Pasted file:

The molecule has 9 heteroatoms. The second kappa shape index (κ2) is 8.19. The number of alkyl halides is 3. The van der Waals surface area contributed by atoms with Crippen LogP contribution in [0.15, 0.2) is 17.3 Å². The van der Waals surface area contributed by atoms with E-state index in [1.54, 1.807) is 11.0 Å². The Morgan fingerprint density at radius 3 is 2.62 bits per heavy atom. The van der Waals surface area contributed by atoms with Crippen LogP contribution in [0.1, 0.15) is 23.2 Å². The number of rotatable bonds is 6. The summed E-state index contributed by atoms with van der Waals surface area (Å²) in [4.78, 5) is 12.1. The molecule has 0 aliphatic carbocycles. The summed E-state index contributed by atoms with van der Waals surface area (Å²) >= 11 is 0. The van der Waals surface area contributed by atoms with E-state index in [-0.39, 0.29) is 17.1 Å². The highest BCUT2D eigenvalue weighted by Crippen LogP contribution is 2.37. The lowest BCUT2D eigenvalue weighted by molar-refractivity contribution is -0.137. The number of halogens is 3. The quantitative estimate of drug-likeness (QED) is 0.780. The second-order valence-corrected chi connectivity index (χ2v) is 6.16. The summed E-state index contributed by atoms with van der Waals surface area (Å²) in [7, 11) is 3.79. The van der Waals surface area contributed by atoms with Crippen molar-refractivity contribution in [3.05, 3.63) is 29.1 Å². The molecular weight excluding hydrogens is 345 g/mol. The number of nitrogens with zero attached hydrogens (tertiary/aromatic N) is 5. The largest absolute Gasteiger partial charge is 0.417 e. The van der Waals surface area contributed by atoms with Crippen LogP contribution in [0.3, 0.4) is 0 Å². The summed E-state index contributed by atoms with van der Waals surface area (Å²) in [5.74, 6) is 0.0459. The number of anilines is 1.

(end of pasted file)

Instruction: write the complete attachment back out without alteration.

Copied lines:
The molecule has 9 heteroatoms. The second kappa shape index (κ2) is 8.19. The number of alkyl halides is 3. The van der Waals surface area contributed by atoms with Crippen LogP contribution in [0.15, 0.2) is 17.3 Å². The van der Waals surface area contributed by atoms with E-state index in [1.54, 1.807) is 11.0 Å². The Morgan fingerprint density at radius 3 is 2.62 bits per heavy atom. The van der Waals surface area contributed by atoms with Crippen LogP contribution in [0.1, 0.15) is 23.2 Å². The number of rotatable bonds is 6. The summed E-state index contributed by atoms with van der Waals surface area (Å²) in [4.78, 5) is 12.1. The molecule has 0 aliphatic carbocycles. The summed E-state index contributed by atoms with van der Waals surface area (Å²) >= 11 is 0. The van der Waals surface area contributed by atoms with E-state index in [-0.39, 0.29) is 17.1 Å². The highest BCUT2D eigenvalue weighted by Crippen LogP contribution is 2.37. The lowest BCUT2D eigenvalue weighted by molar-refractivity contribution is -0.137. The number of halogens is 3. The quantitative estimate of drug-likeness (QED) is 0.780. The second-order valence-corrected chi connectivity index (χ2v) is 6.16. The summed E-state index contributed by atoms with van der Waals surface area (Å²) in [7, 11) is 3.79. The van der Waals surface area contributed by atoms with Crippen molar-refractivity contribution in [3.05, 3.63) is 29.1 Å². The molecular weight excluding hydrogens is 345 g/mol. The number of nitrogens with zero attached hydrogens (tertiary/aromatic N) is 5. The largest absolute Gasteiger partial charge is 0.417 e. The van der Waals surface area contributed by atoms with Crippen LogP contribution in [0.3, 0.4) is 0 Å². The summed E-state index contributed by atoms with van der Waals surface area (Å²) in [5.74, 6) is 0.0459. The number of anilines is 1.